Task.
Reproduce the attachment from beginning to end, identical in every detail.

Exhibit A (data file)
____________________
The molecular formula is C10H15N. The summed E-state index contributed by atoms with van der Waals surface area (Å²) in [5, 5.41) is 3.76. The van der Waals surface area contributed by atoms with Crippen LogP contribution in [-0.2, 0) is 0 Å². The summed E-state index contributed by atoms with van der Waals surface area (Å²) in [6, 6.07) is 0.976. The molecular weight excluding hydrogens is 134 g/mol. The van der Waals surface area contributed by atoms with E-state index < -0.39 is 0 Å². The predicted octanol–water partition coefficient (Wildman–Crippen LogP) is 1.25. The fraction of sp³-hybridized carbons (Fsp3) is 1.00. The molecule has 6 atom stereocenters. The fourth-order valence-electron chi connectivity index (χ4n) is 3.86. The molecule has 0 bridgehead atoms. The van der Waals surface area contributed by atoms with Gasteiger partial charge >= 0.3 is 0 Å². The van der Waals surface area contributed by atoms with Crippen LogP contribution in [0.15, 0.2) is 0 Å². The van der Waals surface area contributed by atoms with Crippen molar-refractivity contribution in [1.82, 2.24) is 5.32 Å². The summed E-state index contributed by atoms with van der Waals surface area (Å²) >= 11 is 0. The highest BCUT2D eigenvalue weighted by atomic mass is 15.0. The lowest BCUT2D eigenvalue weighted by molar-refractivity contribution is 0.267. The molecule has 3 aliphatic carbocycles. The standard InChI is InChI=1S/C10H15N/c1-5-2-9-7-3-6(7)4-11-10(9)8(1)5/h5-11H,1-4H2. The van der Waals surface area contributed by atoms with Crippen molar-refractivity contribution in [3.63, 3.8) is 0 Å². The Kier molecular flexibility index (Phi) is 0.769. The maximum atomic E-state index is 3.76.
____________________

The molecular formula is C10H15N. The summed E-state index contributed by atoms with van der Waals surface area (Å²) in [5, 5.41) is 3.76. The van der Waals surface area contributed by atoms with Crippen LogP contribution in [-0.2, 0) is 0 Å². The summed E-state index contributed by atoms with van der Waals surface area (Å²) in [6, 6.07) is 0.976. The molecular weight excluding hydrogens is 134 g/mol. The van der Waals surface area contributed by atoms with E-state index < -0.39 is 0 Å². The predicted octanol–water partition coefficient (Wildman–Crippen LogP) is 1.25. The fraction of sp³-hybridized carbons (Fsp3) is 1.00. The molecule has 6 atom stereocenters. The fourth-order valence-electron chi connectivity index (χ4n) is 3.86. The molecule has 0 bridgehead atoms. The van der Waals surface area contributed by atoms with Gasteiger partial charge >= 0.3 is 0 Å². The van der Waals surface area contributed by atoms with Crippen LogP contribution in [0.15, 0.2) is 0 Å². The van der Waals surface area contributed by atoms with Crippen molar-refractivity contribution in [1.82, 2.24) is 5.32 Å². The summed E-state index contributed by atoms with van der Waals surface area (Å²) >= 11 is 0. The highest BCUT2D eigenvalue weighted by atomic mass is 15.0. The lowest BCUT2D eigenvalue weighted by molar-refractivity contribution is 0.267. The molecule has 3 aliphatic carbocycles. The standard InChI is InChI=1S/C10H15N/c1-5-2-9-7-3-6(7)4-11-10(9)8(1)5/h5-11H,1-4H2. The van der Waals surface area contributed by atoms with Crippen molar-refractivity contribution in [3.63, 3.8) is 0 Å². The Kier molecular flexibility index (Phi) is 0.769. The maximum atomic E-state index is 3.76.